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Did you know that your JOY Team has been training in Conscious Discipline over the last year and are continuing to implement its practices into our classes? We have seen incredible changes in the behavior of our students and in our skills as educators. We want to pass on what we have learned to YOU.
This month’s post is regarding Conscious Discipline’s Skill of Choices.
When your child is starting to lose it just a little, and you can see their emotional and mental state slipping, employ the strategy of Two Positive Choices.
You see, when a person has some choice and autonomy, they feel in control. They feel safe. Their executive functioning remains intact. Many children start to exhibit negative behaviors not because they are bad kids, but because they are communicating that they have a need. And very often that need is for some control over their own lives. Even little children need control. So feed them a little power by giving them two positive choices.
You might see your Kindermusik educator use this in class. It might be something like responding to a child playing their instrument out of turn with “Sammy, do you want to put your drum in rest position, or put it back in your music tote?” Or perhaps when it’s time to put finger puppets away “Do you want to put the squirrel in the instrument tote, or give it to your grown up to put away?”
This is a fantastic tool to use at home and in your daily parenting.
This could look like “Do you want to clean up your toys by yourself or do you want me to help you clean up your toys?” Or perhaps “Do you want to brush your teeth before you put on pajamas, or do you want to put on your pajamas first?”
Both of these examples are structuring a choice that you, as the grown-up, can live with. Both of them will get the expected behavior done. But it’s giving the child a choice, some control, some power. And that feeling of power will help them feel good about themselves and promote cooperation.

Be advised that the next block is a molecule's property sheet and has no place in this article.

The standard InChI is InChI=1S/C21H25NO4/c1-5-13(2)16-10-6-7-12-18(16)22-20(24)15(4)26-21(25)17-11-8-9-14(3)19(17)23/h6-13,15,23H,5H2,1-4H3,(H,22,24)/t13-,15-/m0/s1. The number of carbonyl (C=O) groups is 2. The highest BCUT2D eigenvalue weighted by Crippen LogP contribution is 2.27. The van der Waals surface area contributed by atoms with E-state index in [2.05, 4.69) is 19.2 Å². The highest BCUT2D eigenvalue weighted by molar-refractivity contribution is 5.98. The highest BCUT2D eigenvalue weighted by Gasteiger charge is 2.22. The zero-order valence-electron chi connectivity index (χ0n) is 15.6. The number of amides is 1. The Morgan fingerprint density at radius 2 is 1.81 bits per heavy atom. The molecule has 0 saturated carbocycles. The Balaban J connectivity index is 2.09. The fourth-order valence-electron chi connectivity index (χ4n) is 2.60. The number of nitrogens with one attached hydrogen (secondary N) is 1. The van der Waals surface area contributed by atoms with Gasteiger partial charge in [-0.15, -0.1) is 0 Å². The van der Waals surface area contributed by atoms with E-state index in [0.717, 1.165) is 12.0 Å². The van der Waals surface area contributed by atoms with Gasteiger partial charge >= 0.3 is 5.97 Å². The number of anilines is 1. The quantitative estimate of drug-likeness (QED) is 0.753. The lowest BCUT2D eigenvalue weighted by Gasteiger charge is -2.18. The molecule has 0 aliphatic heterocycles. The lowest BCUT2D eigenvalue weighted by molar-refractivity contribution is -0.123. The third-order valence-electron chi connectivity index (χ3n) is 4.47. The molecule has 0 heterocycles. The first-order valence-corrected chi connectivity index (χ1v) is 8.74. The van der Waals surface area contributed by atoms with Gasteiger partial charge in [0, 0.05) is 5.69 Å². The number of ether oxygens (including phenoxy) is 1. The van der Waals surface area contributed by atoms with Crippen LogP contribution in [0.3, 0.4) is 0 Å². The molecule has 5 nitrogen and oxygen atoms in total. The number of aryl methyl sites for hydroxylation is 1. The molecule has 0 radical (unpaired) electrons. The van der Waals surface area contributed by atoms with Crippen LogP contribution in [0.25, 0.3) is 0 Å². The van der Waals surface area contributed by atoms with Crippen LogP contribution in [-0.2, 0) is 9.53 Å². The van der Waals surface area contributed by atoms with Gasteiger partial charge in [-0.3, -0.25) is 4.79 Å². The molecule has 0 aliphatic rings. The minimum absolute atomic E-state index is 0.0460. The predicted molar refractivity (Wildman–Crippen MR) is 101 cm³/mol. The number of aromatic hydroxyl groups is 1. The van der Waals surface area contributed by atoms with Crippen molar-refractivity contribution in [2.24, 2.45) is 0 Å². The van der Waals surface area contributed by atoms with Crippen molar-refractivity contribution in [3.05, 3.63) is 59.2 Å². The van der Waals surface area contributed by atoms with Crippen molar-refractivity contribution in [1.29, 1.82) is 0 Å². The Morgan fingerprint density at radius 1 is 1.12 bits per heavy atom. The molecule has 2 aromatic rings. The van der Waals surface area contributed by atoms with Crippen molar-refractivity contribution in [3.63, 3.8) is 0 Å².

Two positive choices are necessary because you don’t want the options to feel coercive. “You can put on your shoes now or you can miss Kindermusik today!” is not structuring the situation to enable your child to choose success. It’s punitive and coercive. Instead, try “Do you want to put your shoes on now, or do you want me to put them on for you in the car?”
“Do you want to eat your dinner or go to bed hungry?” is a classic example of a coercive choice. That’s not true choice. Instead, say “Do you want to eat your dinner, or put your plate in the dishwasher?” Same results, but less threatening and more empowering.
So when you see those facial expressions or body language start to show in your little one that signal “danger ahead”, stay composed. Offer them two positive choices. Give them the time and space they need to make the decision. And support them in the execution of their decision. Watch their emotional state rise back up.
Try it at home and let us know how it goes. We would love to hear how this tool strengthens your parenting skills.